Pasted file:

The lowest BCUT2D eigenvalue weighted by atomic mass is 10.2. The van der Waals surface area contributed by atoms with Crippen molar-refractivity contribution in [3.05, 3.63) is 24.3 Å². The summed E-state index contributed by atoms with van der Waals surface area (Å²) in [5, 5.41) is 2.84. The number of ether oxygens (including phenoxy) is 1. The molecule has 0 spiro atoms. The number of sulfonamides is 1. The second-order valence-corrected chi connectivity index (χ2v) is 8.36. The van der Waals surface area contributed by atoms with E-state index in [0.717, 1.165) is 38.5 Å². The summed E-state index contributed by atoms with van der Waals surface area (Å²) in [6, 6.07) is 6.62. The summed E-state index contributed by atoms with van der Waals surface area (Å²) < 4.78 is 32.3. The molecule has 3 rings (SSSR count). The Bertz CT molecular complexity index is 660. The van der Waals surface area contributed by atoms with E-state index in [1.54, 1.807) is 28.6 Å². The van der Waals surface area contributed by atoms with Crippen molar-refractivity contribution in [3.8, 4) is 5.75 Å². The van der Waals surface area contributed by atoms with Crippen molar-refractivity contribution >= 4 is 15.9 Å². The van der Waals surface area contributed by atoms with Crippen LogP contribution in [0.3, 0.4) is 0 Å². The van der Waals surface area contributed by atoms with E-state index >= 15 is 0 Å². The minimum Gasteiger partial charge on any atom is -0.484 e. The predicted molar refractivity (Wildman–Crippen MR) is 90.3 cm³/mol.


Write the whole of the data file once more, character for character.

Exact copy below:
The lowest BCUT2D eigenvalue weighted by atomic mass is 10.2. The van der Waals surface area contributed by atoms with Crippen molar-refractivity contribution in [3.05, 3.63) is 24.3 Å². The summed E-state index contributed by atoms with van der Waals surface area (Å²) in [5, 5.41) is 2.84. The number of ether oxygens (including phenoxy) is 1. The molecule has 0 spiro atoms. The number of sulfonamides is 1. The second-order valence-corrected chi connectivity index (χ2v) is 8.36. The van der Waals surface area contributed by atoms with E-state index in [0.717, 1.165) is 38.5 Å². The summed E-state index contributed by atoms with van der Waals surface area (Å²) in [6, 6.07) is 6.62. The summed E-state index contributed by atoms with van der Waals surface area (Å²) < 4.78 is 32.3. The molecule has 3 rings (SSSR count). The Bertz CT molecular complexity index is 660. The van der Waals surface area contributed by atoms with E-state index in [1.54, 1.807) is 28.6 Å². The van der Waals surface area contributed by atoms with Crippen molar-refractivity contribution in [3.8, 4) is 5.75 Å². The van der Waals surface area contributed by atoms with Crippen molar-refractivity contribution >= 4 is 15.9 Å². The van der Waals surface area contributed by atoms with Crippen LogP contribution in [0.3, 0.4) is 0 Å². The van der Waals surface area contributed by atoms with E-state index >= 15 is 0 Å². The minimum Gasteiger partial charge on any atom is -0.484 e. The predicted molar refractivity (Wildman–Crippen MR) is 90.3 cm³/mol.